During the past year, 95 million working Americans, representing 82% of the workforce, received real wage gains, according to the National Association of Manufacturers' Annual Labor Day Report. Manufacturing workers led the pack earning 30% more than the average wage for the private sector workforce.
NAM chief economist David Huether said the average yearly compensation for a full time worker in manufacturing rose to $68,860, compared to an average of $53,500 in the rest of the private sector workforce, in large measure because modern manufacturing demands advanced skills and training. "The challenge of finding qualified workers is not just a cyclical annoyance, but rather a serious long-term problem," he said, adding that manufacturers ranked finding qualified workers second only to health care as a major concern.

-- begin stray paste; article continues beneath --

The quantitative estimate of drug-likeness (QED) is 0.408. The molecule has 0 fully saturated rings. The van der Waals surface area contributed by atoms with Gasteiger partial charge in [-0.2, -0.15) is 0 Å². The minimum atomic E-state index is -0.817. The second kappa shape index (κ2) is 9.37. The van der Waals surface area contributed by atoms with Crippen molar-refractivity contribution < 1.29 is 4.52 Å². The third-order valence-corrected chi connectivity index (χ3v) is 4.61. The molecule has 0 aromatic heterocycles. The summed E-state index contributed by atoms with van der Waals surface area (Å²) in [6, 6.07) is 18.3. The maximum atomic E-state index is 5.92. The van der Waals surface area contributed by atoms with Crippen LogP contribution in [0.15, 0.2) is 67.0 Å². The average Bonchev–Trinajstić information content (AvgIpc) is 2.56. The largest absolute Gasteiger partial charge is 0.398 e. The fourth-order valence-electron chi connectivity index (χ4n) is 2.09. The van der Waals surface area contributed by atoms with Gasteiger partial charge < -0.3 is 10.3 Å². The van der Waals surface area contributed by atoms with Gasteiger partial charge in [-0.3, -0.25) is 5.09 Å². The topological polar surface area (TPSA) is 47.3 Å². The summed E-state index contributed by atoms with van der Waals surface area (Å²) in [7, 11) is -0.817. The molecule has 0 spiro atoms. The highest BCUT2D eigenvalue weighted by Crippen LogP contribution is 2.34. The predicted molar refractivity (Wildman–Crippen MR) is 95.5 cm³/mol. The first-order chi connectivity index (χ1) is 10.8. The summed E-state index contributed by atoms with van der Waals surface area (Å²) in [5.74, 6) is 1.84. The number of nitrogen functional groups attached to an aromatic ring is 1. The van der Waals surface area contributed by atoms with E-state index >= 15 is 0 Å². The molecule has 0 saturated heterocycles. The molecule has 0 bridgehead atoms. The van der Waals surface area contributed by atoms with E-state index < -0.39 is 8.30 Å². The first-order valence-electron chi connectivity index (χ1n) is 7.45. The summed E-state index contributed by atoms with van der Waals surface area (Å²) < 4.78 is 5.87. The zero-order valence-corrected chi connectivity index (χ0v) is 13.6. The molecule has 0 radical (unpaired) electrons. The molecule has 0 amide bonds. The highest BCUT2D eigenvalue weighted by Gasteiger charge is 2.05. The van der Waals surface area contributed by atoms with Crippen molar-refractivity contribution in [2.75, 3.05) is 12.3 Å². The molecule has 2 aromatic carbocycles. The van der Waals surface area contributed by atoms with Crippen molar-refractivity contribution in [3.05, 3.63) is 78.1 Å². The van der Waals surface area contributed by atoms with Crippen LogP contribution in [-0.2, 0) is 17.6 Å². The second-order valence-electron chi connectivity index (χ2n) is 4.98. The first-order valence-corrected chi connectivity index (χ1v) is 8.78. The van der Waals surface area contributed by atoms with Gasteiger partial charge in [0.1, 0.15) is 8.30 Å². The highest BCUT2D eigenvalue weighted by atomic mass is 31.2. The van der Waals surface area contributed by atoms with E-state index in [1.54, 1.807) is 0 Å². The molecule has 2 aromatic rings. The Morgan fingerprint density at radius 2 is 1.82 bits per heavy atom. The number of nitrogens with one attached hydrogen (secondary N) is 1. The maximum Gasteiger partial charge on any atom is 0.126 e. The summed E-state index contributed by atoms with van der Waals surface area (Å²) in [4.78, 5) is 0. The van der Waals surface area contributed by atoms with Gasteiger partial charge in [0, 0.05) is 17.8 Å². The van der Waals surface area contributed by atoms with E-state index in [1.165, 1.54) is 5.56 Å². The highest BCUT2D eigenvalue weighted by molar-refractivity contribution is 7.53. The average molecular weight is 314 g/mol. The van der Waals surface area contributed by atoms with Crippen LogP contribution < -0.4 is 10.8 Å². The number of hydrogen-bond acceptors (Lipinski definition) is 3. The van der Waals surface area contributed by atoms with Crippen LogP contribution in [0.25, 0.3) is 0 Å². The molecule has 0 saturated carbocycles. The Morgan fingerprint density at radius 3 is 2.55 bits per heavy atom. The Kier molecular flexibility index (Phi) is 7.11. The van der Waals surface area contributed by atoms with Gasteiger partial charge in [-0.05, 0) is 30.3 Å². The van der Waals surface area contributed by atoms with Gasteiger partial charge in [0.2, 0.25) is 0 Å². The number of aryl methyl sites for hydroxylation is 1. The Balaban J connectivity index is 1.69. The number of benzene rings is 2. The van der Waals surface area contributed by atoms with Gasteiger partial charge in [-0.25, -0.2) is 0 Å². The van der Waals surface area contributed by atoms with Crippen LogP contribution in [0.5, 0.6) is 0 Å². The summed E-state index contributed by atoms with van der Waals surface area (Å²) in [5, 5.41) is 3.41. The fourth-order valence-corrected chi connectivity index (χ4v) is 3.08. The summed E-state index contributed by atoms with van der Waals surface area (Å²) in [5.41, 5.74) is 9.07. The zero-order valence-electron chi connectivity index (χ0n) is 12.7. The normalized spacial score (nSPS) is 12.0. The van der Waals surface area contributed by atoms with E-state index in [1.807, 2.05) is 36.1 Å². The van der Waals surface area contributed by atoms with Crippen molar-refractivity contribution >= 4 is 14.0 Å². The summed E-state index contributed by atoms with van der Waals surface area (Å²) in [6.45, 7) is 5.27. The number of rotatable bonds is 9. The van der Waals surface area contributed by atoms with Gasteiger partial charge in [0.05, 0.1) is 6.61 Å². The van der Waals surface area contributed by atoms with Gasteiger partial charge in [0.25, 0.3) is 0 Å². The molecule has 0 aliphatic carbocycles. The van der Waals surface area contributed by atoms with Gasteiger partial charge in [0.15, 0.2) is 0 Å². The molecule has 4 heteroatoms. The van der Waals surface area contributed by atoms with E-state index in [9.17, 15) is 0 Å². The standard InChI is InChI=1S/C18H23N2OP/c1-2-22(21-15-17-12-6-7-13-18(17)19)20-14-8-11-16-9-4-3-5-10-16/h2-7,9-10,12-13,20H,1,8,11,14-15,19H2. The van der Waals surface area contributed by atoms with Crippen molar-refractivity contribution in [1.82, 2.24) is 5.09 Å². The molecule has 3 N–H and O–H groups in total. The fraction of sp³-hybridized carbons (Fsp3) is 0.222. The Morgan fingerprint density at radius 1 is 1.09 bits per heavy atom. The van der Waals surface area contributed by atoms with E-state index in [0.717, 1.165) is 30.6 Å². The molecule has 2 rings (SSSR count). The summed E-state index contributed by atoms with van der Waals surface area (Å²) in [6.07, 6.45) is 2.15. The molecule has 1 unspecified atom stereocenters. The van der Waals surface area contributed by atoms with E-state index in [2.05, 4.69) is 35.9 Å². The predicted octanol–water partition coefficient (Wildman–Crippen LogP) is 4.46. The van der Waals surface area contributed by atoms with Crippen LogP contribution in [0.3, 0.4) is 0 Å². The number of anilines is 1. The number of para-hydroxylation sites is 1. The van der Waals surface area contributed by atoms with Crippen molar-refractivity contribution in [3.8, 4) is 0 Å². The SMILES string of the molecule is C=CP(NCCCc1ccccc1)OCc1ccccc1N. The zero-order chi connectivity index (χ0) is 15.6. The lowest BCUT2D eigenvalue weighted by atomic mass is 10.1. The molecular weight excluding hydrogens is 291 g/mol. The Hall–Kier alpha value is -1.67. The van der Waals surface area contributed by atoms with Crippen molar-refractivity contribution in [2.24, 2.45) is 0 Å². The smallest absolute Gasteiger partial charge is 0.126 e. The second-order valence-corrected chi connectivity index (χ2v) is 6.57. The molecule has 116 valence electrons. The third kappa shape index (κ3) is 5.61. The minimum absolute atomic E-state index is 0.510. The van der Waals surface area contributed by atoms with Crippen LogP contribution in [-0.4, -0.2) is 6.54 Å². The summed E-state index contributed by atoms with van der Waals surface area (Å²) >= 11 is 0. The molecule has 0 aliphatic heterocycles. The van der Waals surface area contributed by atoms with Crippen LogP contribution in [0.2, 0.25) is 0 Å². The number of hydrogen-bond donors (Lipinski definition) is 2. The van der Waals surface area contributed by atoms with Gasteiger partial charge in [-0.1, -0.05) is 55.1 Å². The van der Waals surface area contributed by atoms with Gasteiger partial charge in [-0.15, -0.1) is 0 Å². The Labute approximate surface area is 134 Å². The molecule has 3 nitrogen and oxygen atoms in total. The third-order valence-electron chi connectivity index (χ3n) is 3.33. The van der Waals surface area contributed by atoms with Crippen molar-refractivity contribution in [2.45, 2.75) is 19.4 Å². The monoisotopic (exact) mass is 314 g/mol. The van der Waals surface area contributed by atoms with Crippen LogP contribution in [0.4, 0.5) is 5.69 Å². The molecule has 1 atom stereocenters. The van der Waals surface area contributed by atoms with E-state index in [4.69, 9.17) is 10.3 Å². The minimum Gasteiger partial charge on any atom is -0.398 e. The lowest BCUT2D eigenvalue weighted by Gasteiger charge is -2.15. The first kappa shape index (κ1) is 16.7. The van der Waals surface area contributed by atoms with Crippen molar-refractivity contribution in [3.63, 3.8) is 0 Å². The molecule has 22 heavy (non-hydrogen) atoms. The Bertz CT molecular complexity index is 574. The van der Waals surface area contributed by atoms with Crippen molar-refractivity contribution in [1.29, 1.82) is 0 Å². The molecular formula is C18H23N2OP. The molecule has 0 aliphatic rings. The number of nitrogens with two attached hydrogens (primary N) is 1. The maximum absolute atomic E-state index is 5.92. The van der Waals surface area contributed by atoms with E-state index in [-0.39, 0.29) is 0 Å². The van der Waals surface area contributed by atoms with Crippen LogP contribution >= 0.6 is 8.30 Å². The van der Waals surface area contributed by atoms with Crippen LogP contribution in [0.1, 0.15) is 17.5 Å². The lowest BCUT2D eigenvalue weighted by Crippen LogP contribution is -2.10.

"This marks the broadest gain in real wages since 2000 when 95% of the workforce experienced real wage gains," said Huether. "In fact, during the past 12 months only three industry sectors experienced declines in real wages -- retail trade, transportation and warehousing, and utilities."
Job growth, however, has slowed over the past year compared to the same period a year ago. "Private sector employment has grown by just 1.6 million over the past 12 months," Huether said. "This is half a million fewer jobs than were created this time last year, and the slowest pace in nearly three years."